Why Epistemology Is Important (in Economics and Everything Else)
Ketones are everywhere. And so are associated high fat, low carbohydrate diets, as well as eating patterns that include intermittent fasting – all championed as solutions to obesity, Alzheimer’s, diabetes, etc. While the diets have existed for some time, the addition of intermittent fasting is new, though ubiquitous. So much so that I took notice and considered modifying my eating patterns. Then it hit me ...
Thirty years ago, when I was racing bicycles, a new diet and book were the rage, at least for athletes. Robert Haas, the author of the book, Eat to Win, claimed his diet had rejuvenated the tennis career of Martina Navratilova, with Navratilova adamantly agreeing her stamina had improved immensely. The key to her enhanced performance was high-quality carbohydrates. Lots of them. Fats were the energy robbing evil and were eliminated as much as possible. So were simple sugars.
The diet made sense, at least to folks like me who had little grounding in the complex science of food, energy, and performance. It sure sounded better – more scientific – than trying to train and race on pancakes, pies, and Pepsi. So, for the most part, I lived it.
Then, a decade later, new "science" emerged saying that, for optimal recovery and muscle growth, athletes must replace the standard, three large meals with frequent, smaller meals. And I went along.
However, this article is not a history of diets and athletic performance. Nor is it a review of the science behind nutritional advice, or even a discussion of the efficacy of that advice. It is simply a reflection on how l, and masses of other folks, can seemingly change our views 180 degrees without any reflection on the process leading to that change. In other words, how is it that we adopt the latest fad, so to speak, without any pause as to why we now unwaveringly refute what we once claimed true?
Setting diets aside, since they are the personal choices of acting individuals, what I am interested in is how folks toss around in the sea of ideologies without any recognition that the policy they backed yesterday is anathema today. Some examples will help.
Sixty years ago, liberals were associated with interventions, domestic and international. Conservatives stood for the principle of no foreign entanglements. Even years later, the saying I heard as a youth was, "Democrats get us into wars, Republicans get us out of them." Then, over a short period of time, the liberals became antiwar, rightly protesting the conservatives’ eternal wars for eternal peace.
Though there appears to be some support among conservatives for a withdrawal from Syria, and maybe even other countries, conservatives are still pro military and pro interventionism. Conversely, the antiwar left has abandoned its position and adopted the current progressive program of fomenting civil strife.
Today, folks proudly call themselves liberal or conservative, pretending those words evince eternal views. Yet, leading liberals lament the passing of the warmonger, Papa Bush, while leading conservatives believe we need another progressive Bush or a revitalized Romney to return to the good ol’ days of the good old right – even though such views contradict the liberalism and conservatism of our past.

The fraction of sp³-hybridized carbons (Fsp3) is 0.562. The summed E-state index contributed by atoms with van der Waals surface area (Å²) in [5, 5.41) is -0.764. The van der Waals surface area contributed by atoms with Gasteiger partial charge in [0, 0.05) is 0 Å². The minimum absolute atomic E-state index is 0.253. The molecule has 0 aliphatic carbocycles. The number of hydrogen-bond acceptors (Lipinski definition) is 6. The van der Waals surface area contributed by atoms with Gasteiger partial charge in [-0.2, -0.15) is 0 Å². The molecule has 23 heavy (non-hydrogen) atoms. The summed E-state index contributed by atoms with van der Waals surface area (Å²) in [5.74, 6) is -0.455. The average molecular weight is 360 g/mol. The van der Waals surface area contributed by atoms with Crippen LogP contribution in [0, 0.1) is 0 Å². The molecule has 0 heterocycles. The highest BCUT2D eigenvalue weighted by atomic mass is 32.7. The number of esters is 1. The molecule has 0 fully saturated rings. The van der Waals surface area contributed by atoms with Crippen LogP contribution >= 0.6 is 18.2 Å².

Again, this article is not an attempt to understand how those views were changed or who changed them. It is an attempt to grasp how folks claiming to be on one side or the other found themselves changing their views as well – without even a moments reflection of how their thoughts from yesterday clashed with their thoughts of today.
I am not questioning the current beliefs – that is for a different article. I am questioning how liberals went from a diet of high carbs to one of high fat, so to speak, and back again, with conservatives close behind, and neither side considering the lineage of their views.
The answer is epistemology – or lack thereof. Just as I have no real background in nutritional science, and can seemingly follow the latest craze without looking back, most folks lack any background in economics – or, more aptly, political economy. This allows them to cling to a term (conservative or liberal, or whatever) even as its definition changes underneath them.
Before I discovered Mises and the Mises Institute, I bounced between the various "scientific" positions on political economy. Without a strong understanding of the truth, I was easily swayed by the latest position paper. Since I had a degree in mathematics with a concentration in economics, I was certain the issue was not any specific policy, it was the mathematical models that justified policies and guided their implementation – the equations had some minor errors that simply needed to be fixed.
Once I read Mises, Rothbard, etc., I realized the issue was not the equations or even the policies, per se. The issue was the very foundation of my views. I now understand economics (though I am still learning), not just the various pieces and parts which can be reassembled in error, but the overarching foundation that serves to protect me from making critical mistakes and misjudgments.
I do not have anything near that understanding with regard to nutrition. But I should. Though nutrition is personal, it is essential to my life. So I need to read and research before allowing my views to be turned in obtuse angles.
Political economy also effects health. As views turn from freedom to control, our very existence is at risk. So it is imperative to understand political economy as well.
lf you do not have a foundation in economics, mises.org has all you need. Take some time to strengthen your foundation. And, just as importantly, take opportunities to direct others here. At minimum, ask them to define what they believe and why they believe it is truth. And when they can't, direct them here with more than a little encouragement. It will be good for our freedom as well.